To be clear, cryp­tocur­rency is a metaphor for Nige­ria in fos­ter­ing a dig­i­tal econ­omy. Emerg­ing markets that are thriv­ing on tech­nol­ogy and dig­i­tal­iza­tion, in­clud­ing China, South Korea and In­dia, are not sim­ply ten­ta­tive about dig­i­tal cur­rency. They have em­braced its op­por­tu­ni­ties while ad­dress­ing its risks. If Nige­ria con­tin­ues to be fix­ated on the risk, we may also be a lag­gard in de­vel­op­ing use-cases for Blockchain – the land­mark tech­nol­ogy that en­ables trans­ac­tions made with Bit­coin or other cryp­tocur­ren­cies to be pub­licly recorded in a chrono­log­i­cal or­der. Many as­tute ob­servers have seen the Blockchain as a ma­jor tech­no­log­i­cal in­no­va­tion that will power the fi­nan­cial markets in the fu­ture that has al­ready be­gun.

In 2018, the CBN should at least re­move the ban on cryp­tocur­rency. Ban­ning is sim­ply a crude reg­u­la­tory tool. Har­vard eco­nom­ics pro­fes­sor, Ken­neth Ro­goff, re­cently said: “The long his­tory of cur­rency tells us that what the pri­vate sec­tor in­no­vates, the state even­tu­ally reg­u­lates and ap­pro­pri­ates – and there is no rea­son to ex­pect vir­tual cur­rency to avoid a sim­i­lar fate.” His mes­sage should not be lost in the neg­a­tiv­ity of his in­to­na­tion. Cryp­tocur­ren­cies are here to stay. Nige­ria needs to de­velop the as­tute­ness to ef­fec­tively reg­u­late in­no­va­tion in­dus­tries.

4. Com­bat elec­tronic fraud

The trend in Nige­rian e-bank­ing is that the num­ber of fraud cases are ris­ing while the amount of money in­volved in the frauds are de­clin­ing. Ac­cord­ing to a re­cent CBN re­port, the num­ber of cases of fraud rose from 1,461 in­ci­dents in 2014 to 19,532 in 2016, which rep­re­sents 1,236 per­cent in­crease. How­ever, the amount in­volved in the frauds dropped by 43 per­cent, from N7.75 bil­lion in 2014 to N4.36 bil­lion in 2016. Dur­ing the same pe­riod, bank trans­ac­tions value rose from N43.85 tril­lion to N64.18 tril­lion.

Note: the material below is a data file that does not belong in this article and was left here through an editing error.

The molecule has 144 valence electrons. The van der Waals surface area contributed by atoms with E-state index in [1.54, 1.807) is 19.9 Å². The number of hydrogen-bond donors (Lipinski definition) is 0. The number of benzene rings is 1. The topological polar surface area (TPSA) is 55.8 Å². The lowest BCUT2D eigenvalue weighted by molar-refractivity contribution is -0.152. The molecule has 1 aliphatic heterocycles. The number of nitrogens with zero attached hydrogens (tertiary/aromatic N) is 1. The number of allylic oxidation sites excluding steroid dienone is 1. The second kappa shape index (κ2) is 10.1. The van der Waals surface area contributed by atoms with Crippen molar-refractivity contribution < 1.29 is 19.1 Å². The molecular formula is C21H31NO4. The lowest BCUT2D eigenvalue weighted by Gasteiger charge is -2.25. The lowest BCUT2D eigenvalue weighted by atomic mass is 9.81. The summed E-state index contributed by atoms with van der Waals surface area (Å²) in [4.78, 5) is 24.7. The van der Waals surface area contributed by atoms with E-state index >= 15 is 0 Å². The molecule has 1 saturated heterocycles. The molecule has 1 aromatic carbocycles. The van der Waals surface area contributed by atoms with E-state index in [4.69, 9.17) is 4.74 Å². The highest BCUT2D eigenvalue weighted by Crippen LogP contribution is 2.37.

This sug­gests Nige­ria is win­ning the fight against elec­tronic bank­ing fraud, while at the same time grow­ing bank trans­ac­tions at a very im­pres­sive pace. These suc­cesses may have prompted CBN Deputy Gover­nor, Op­er­a­tions Direc­torate, Bayo Ade­labu, to say the CBN tar­gets “zero” elec­tronic fraud in the bank­ing sec­tor. But such an overly op­ti­mistic tar­get might be a hint that the CBN over­sim­pli­fies the fraud prob­lem, and very likely, un­der­re­ports it.

Elec­tronic bank­ing fraud has been hardly elim­i­nated in any of the ad­vanced economies where adop­tion of e-bank­ing has moved through the growth stage to ma­tu­rity. More­over, the threat of cy­ber­at­tack is grow­ing around the world. Fi­nan­cial in­sti­tu­tions and their in­fra­struc­tures are of­ten the prime tar­gets of cy­ber­at­tacks.

It is also doubt­ful that the CBN re­port is com­pre­hen­sive. In ac­tual fact, it can­not be, not least be­cause in­ci­dents are of­ten un­der­re­ported by the banks and the fi­nan­cial tech­nol­ogy com­pa­nies. A rosy pic­ture is also good for the CBN. And we may ask whether fraud­u­lent ex­cess charges by the banks are also fac­tored in the fig­ures. Last Oc­to­ber, the CBN said it com­pelled the banks to re­fund N50 bil­lion ex­cess charges to their cus­tomers over the last three years. Ex­cess charges have be­come quite ram­pant with the mul­ti­ple bank charges, some of which are for e-bank­ing services.

Nev­er­the­less, the in­di­ca­tion of progress that has been made, as re­ported by the CBN, is im­por­tant and should be sus­tained. Us­ing the re­port as a ba­sis of fur­ther dis­cus­sion, the CBN and var­i­ous stake­hold­ers should try to curb the grow­ing num­ber of fraud in­ci­dents in 2018. If the num­ber of cases is grow­ing but the to­tal value in­volved is on a de­cline, it would mean the av­er­age value of a fraud case has de­clined. But if the cases con­tinue to mount, the like­li­hood of big amounts be­ing in­volved in some cases re­mains. If the risk crys­tal­izes, it would change the cur­rent pat­tern.

Be­sides, a grow­ing num­ber of cases of fraud will slow­down po­ten­tial adop­tion rate of bank­ing in gen­eral, and elec­tronic bank­ing in par­tic­u­lar. Both have im­pli­ca­tions for the for­mal­i­sa­tion of in­for­mal sec­tor busi­nesses and driv­ing the Nige­rian dig­i­tal econ­omy.

In 2018, the CBN should at least re­move the ban on cryp­tocur­rency. Ban­ning is sim­ply a crude reg­u­la­tory tool.